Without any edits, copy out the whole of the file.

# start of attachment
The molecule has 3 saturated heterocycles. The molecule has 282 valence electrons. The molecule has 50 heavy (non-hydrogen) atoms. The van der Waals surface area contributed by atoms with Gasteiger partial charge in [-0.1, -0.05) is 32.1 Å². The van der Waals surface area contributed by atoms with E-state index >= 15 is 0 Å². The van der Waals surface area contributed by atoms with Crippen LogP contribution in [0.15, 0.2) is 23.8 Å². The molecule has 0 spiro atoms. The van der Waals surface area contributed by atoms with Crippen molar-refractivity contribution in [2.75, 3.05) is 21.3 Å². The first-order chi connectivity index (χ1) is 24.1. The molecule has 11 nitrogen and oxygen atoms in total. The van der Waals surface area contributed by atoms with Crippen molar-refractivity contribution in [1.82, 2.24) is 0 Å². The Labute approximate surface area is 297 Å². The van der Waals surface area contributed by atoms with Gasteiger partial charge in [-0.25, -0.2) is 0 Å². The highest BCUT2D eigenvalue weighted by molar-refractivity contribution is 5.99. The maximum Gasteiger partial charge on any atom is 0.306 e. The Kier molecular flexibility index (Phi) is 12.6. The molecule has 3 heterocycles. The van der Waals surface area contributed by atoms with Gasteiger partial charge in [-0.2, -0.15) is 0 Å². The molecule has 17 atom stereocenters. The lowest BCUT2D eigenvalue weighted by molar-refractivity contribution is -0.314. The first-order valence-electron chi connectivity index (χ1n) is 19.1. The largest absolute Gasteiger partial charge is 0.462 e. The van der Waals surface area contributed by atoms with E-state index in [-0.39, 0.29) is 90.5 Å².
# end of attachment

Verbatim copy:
The molecule has 3 saturated heterocycles. The molecule has 282 valence electrons. The molecule has 50 heavy (non-hydrogen) atoms. The van der Waals surface area contributed by atoms with Gasteiger partial charge in [-0.1, -0.05) is 32.1 Å². The van der Waals surface area contributed by atoms with E-state index >= 15 is 0 Å². The van der Waals surface area contributed by atoms with Crippen LogP contribution in [0.15, 0.2) is 23.8 Å². The molecule has 0 spiro atoms. The van der Waals surface area contributed by atoms with Crippen molar-refractivity contribution in [2.75, 3.05) is 21.3 Å². The first-order chi connectivity index (χ1) is 24.1. The molecule has 11 nitrogen and oxygen atoms in total. The van der Waals surface area contributed by atoms with Crippen molar-refractivity contribution in [1.82, 2.24) is 0 Å². The Labute approximate surface area is 297 Å². The van der Waals surface area contributed by atoms with Gasteiger partial charge in [-0.25, -0.2) is 0 Å². The highest BCUT2D eigenvalue weighted by molar-refractivity contribution is 5.99. The maximum Gasteiger partial charge on any atom is 0.306 e. The Kier molecular flexibility index (Phi) is 12.6. The molecule has 3 heterocycles. The van der Waals surface area contributed by atoms with Gasteiger partial charge in [-0.2, -0.15) is 0 Å². The molecule has 17 atom stereocenters. The lowest BCUT2D eigenvalue weighted by molar-refractivity contribution is -0.314. The first-order valence-electron chi connectivity index (χ1n) is 19.1. The largest absolute Gasteiger partial charge is 0.462 e. The van der Waals surface area contributed by atoms with E-state index in [-0.39, 0.29) is 90.5 Å².